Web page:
Subwoofers are essential -says Paul McGowan

Please share this...
Share on FacebookTweet about this on TwitterShare on RedditDigg thisShare on LinkedInEmail this to someone

Do you have a subwoofer or two in your system?  You should. Unless your loudspeakers have a built in powered subwoofer, or you have added a sub, you aren’t getting the full musical experience the artists intended. I am not familiar with any standalone loudspeaker that is full range in your room – despite the claims of loudspeaker manufacturers who, for some unknown reason, seem to get personally offended when you suggest their products are lacking and need some help in the bass.

I always smile when I read that a particular passive speaker pair is touted as “full range” and flat to 20Hz.  Truth is, it may measure flat when you place the measurement microphone 1 meter away from the speaker in an anechoic environment – meaningful only if you sit that close and don’t have a room in the way.

The goal of any high-end setup is to deliver a full range of audio, from 10Hz to 20kHz at the listening position.  In almost all cases, it requires a pair of separate subwoofers to accomplish this.  There are two reasons for this: most loudspeakers don’t produce flat response down to 10Hz and the perfect placement in the room for a speaker pair is most likely not the perfect place for producing bass.

The separate enclosure of the subwoofer gives you the freedom to place it in the room where it gives flat response at your listening position.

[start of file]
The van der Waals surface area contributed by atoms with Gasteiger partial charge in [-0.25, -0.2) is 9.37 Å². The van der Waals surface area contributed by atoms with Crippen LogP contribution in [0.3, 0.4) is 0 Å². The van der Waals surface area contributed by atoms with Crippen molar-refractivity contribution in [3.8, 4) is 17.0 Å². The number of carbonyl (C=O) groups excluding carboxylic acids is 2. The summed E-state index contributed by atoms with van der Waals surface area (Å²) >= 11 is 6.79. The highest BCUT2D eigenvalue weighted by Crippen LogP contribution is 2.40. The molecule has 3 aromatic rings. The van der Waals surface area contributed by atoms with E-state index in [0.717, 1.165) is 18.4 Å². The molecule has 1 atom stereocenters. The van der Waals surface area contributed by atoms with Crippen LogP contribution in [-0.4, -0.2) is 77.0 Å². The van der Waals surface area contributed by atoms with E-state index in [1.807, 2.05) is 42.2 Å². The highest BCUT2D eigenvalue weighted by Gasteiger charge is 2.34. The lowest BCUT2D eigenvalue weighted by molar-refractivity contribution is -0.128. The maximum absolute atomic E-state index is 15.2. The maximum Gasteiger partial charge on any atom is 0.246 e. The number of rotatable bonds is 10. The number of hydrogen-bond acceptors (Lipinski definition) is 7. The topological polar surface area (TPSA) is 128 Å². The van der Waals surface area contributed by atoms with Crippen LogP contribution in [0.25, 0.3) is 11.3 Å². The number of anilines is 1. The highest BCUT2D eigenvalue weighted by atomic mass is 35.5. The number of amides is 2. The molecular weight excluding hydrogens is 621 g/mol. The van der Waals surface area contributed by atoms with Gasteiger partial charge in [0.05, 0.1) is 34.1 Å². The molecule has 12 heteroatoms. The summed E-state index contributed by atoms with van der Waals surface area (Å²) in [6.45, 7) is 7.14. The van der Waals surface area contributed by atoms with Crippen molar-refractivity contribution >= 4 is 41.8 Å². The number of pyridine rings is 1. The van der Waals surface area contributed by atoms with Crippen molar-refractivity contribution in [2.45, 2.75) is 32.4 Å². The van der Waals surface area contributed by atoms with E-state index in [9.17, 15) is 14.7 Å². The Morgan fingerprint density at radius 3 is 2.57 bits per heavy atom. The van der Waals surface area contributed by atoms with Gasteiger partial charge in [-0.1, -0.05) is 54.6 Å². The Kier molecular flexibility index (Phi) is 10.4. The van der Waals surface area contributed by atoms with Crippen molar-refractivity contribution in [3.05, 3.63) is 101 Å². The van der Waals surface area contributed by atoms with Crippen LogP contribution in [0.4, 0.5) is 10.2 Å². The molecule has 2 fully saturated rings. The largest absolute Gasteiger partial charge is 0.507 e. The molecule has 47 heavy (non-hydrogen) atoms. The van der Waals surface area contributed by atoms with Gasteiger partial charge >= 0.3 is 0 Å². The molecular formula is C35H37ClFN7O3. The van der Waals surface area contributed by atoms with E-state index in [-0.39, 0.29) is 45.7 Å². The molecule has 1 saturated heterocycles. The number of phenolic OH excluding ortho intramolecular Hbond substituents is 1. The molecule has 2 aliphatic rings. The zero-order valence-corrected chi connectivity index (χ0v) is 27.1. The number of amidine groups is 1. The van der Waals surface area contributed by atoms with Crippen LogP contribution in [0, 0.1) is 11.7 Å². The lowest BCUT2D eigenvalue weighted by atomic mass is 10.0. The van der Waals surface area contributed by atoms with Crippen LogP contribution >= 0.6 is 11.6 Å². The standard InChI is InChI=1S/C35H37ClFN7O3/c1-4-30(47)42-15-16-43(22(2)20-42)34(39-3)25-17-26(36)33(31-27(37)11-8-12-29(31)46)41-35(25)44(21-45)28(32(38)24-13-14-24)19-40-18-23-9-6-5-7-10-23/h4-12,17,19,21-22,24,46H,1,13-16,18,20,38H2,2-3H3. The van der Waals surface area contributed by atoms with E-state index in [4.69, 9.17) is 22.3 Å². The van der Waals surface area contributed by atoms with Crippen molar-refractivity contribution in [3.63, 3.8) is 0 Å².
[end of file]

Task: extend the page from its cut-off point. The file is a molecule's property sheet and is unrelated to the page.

If a well recorded pipe organ doesn’t drop your jaw when you’re listening then your system needs a sub.  No doubt about it.

---//---

Hi. I’m Michael Vronsky - the Commercial Manager here. If you’d like details of where to buy PS AUDIO equipment AT SPECIAL PRICES (but only for our members) then please contact me at commercial@hifianswers.com Thanks. Michael.

Please share this...
Share on FacebookTweet about this on TwitterShare on RedditDigg thisShare on LinkedInEmail this to someone
  • Ray Purchase

    Yes, I wonder whether a lack of bass is the true cause of many audio woes that are blamed on other things. Speaker enthusiasts strive to remove suckouts from their frequency responses, but surely a lack of bass is the biggest suckout of all.

    I think it highly likely that listening to music at high volume without the requisite bass foundation is going to cause ‘listening fatigue’. We all know that listening to a tweeter on its own at high volume would hurt the ears, and *adding* the missing frequencies (rather than turning the tweeter down) would cure the problem. Speakers with poor bass response are just a less extreme example of this.

    I also suspect that ported speakers with their rapid roll-off below resonance are part of the problem. Having reverted to sealed speakers after many years of struggling to enjoy ported ones, I am convinced that they are better on several counts, with the more natural gradual bass roll-off being one of them.